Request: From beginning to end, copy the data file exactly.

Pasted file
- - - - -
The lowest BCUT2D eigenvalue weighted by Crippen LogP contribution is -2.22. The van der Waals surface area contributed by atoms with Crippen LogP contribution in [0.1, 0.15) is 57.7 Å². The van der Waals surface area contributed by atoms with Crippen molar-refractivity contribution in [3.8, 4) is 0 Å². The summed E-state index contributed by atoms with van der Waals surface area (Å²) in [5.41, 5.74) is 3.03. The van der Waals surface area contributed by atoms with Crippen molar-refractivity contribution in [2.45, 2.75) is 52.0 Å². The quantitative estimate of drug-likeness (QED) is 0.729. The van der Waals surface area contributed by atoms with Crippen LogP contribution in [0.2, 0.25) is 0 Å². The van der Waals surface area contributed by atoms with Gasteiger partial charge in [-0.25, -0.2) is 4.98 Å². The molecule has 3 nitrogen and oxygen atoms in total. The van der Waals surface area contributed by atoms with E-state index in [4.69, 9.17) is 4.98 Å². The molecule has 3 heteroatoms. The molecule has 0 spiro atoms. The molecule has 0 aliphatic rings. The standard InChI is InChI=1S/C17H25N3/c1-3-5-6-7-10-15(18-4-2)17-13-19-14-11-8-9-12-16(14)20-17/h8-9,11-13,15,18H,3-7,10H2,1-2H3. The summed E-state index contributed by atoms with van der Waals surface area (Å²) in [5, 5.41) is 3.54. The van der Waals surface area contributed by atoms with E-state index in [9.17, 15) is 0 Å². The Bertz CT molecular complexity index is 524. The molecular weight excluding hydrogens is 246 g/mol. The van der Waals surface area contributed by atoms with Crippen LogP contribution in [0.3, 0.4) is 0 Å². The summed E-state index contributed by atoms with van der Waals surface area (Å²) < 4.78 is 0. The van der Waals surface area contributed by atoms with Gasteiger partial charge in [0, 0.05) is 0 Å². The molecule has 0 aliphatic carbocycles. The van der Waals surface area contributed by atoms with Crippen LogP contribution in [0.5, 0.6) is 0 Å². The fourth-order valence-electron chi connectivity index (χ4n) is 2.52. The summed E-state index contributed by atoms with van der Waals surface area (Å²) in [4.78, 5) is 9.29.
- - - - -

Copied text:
The lowest BCUT2D eigenvalue weighted by Crippen LogP contribution is -2.22. The van der Waals surface area contributed by atoms with Crippen LogP contribution in [0.1, 0.15) is 57.7 Å². The van der Waals surface area contributed by atoms with Crippen molar-refractivity contribution in [3.8, 4) is 0 Å². The summed E-state index contributed by atoms with van der Waals surface area (Å²) in [5.41, 5.74) is 3.03. The van der Waals surface area contributed by atoms with Crippen molar-refractivity contribution in [2.45, 2.75) is 52.0 Å². The quantitative estimate of drug-likeness (QED) is 0.729. The van der Waals surface area contributed by atoms with Crippen LogP contribution in [0.2, 0.25) is 0 Å². The van der Waals surface area contributed by atoms with Gasteiger partial charge in [-0.25, -0.2) is 4.98 Å². The molecule has 3 nitrogen and oxygen atoms in total. The van der Waals surface area contributed by atoms with E-state index in [4.69, 9.17) is 4.98 Å². The molecule has 3 heteroatoms. The molecule has 0 spiro atoms. The molecule has 0 aliphatic rings. The standard InChI is InChI=1S/C17H25N3/c1-3-5-6-7-10-15(18-4-2)17-13-19-14-11-8-9-12-16(14)20-17/h8-9,11-13,15,18H,3-7,10H2,1-2H3. The summed E-state index contributed by atoms with van der Waals surface area (Å²) in [5, 5.41) is 3.54. The van der Waals surface area contributed by atoms with E-state index in [9.17, 15) is 0 Å². The Bertz CT molecular complexity index is 524. The molecular weight excluding hydrogens is 246 g/mol. The van der Waals surface area contributed by atoms with Crippen LogP contribution in [0.3, 0.4) is 0 Å². The summed E-state index contributed by atoms with van der Waals surface area (Å²) < 4.78 is 0. The van der Waals surface area contributed by atoms with Gasteiger partial charge in [0, 0.05) is 0 Å². The molecule has 0 aliphatic carbocycles. The van der Waals surface area contributed by atoms with Crippen LogP contribution in [0.5, 0.6) is 0 Å². The fourth-order valence-electron chi connectivity index (χ4n) is 2.52. The summed E-state index contributed by atoms with van der Waals surface area (Å²) in [4.78, 5) is 9.29.